The design process began in 2016, while the construction started in 2018, and was finally completed in 2022. The 45,000 square meters building with three underground floors and five upper levels is located in the residential district of Morumbi, in the south zone of São Paulo city. Over $700 million was invested.
In the process to become LEED Gold certified, the fully automated project had Perkins&Will to assume the functions of educational, laboratory and health planning, technical responsibility and monitoring of construction works. The global architecture and design firm with 28 studios worldwide selected the São Paulo studio to lead the process, with support from the Miami studio. To fulfill this responsibility, Lara Kaiser, the Operations Director and Healthcare Design Leader at Perkins&Will’s São Paulo studio was brought on in 2016.
“This project allowed us to consolidate excellence in the healthcare architecture sector, which did not exist in this way in Brazil, although it is Perkins&Will’s global core business,” summarizes Kaiser.
The design is by Safdie Architects, based in Boston, USA. The construction management was carried out by Arcadis, present in more than 70 countries, having as general contractor the firm Racional Engenharia, which holds the largest portfolio of LEED-certified buildings in the country. The landscape design is by Isabel Duprat, with furniture by Guto Índio da Costa and an art panel by Cláudio Tozzi.
The program covers areas of medical and nursing education, with classrooms, simulation facilities, research laboratories focused on molecular biology, bioengineering, nanotechnology, drug research and clinics, in addition to an auditorium for up to 400 people, as well as a restaurant and operational support areas. Flexibility was one of the main premises, considering the need to adapt to new technologies and the pace of expansion of Einstein’s teaching modalities, which currently cover undergraduate and graduate programs, medical residency, technical courses, training and events such as conferences and workshops.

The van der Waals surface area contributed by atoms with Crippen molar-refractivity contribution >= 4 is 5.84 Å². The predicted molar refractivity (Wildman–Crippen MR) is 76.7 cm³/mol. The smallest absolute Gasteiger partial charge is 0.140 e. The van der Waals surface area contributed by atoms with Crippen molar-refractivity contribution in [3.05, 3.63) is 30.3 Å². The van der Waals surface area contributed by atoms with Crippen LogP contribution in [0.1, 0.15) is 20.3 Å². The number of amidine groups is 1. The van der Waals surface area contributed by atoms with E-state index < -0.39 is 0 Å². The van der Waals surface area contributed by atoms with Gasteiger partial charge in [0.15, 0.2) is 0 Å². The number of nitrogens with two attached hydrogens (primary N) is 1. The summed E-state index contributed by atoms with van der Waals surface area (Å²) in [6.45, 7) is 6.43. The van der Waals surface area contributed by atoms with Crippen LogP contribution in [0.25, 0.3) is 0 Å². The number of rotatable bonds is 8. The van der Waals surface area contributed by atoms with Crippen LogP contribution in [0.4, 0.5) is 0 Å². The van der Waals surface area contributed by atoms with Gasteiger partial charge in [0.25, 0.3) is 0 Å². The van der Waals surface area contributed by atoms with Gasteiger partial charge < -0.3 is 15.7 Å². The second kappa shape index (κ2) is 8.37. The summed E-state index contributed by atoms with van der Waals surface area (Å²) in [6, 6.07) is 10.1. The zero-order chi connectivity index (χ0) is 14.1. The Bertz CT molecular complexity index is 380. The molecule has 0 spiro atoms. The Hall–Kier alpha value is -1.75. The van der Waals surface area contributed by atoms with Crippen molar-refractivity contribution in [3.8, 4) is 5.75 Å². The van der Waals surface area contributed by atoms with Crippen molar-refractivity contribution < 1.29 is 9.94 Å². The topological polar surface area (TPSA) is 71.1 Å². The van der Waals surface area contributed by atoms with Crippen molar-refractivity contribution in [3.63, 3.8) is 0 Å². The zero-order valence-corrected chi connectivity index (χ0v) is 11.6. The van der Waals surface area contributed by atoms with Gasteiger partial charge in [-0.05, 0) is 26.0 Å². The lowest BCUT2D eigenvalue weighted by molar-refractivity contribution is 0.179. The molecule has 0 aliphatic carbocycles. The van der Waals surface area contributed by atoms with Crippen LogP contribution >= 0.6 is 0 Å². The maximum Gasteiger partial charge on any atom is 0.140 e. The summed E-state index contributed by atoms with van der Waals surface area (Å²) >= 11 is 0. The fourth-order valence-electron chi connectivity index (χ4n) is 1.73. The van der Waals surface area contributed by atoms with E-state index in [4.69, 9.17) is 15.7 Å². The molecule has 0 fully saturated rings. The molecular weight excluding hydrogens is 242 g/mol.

Full size mockup
All the professionals involved participated in the design of the building from the beginning, with periodic meetings that ensured more cohesive solutions and greater quality control, including regular trips to Boston and São Paulo. One of the main innovations was the creation of a mockup built in Germany to simulate the conditions of the vaulted glass roof structure installed over the central atrium. The representation was created with the same height as the real building in order to simulate the accurate sensation of the sunlight. The fritted glass with a pattern of dots (that are more dense and opaque in areas of greater insolation) allowed to reduce solar heat gain and ensure uniform thermal comfort, delicately filtering sunlight. The green roof also contributes to temperature control.
The mockup also allowed testing frames, finishes, facades, classroom design, furniture, joinery and even sanitary parts. Although it ends up extending the project schedule, the resource has important advantages, as it works as a laboratory.
“The mockup is an opportunity to revisit concepts,” says Kaiser. “For architects, it makes it possible to understand and mitigate problems in the work; for engineering, it makes it possible to anticipate project challenges and test suppliers; for the client, it is easier to understand exactly what was contracted and confirm the estimated costs.”
The acoustics of the atrium was another concern, as it is surrounded by open rooms and common areas. Thus, acoustic tests were carried out in Boston. The same happened with the concrete, which exact color demanded a series of experiments to obtain the final result.
Under the roof, in the center of the atrium, a large garden with exuberant species brought the interior design to life. The initiative demanded the creation of a plant nursery where the species spent two years getting acclimated before being transferred to their final destination. The work was supported by the team of British horticultural consultant Sue Minter and inspired academic works on the subject.
Natural sunlight underground
In order to establish a harmonious implantation in the midst of a predominantly residential landscape, the educational center assumed a horizontal setting, while reaching the maximum size limit allowed for the terrain. Even so, the program’s complexity required transforming part of the basement into work and permanence areas.
A 5 meters deep excavation allowed the entry of natural lighting below ground level, surrounding the windows with a green slope. The exterior design follows the same premise as the interior design, reaffirming the possibility of creating an oasis of greenery amidst the concrete, with vast natural lighting.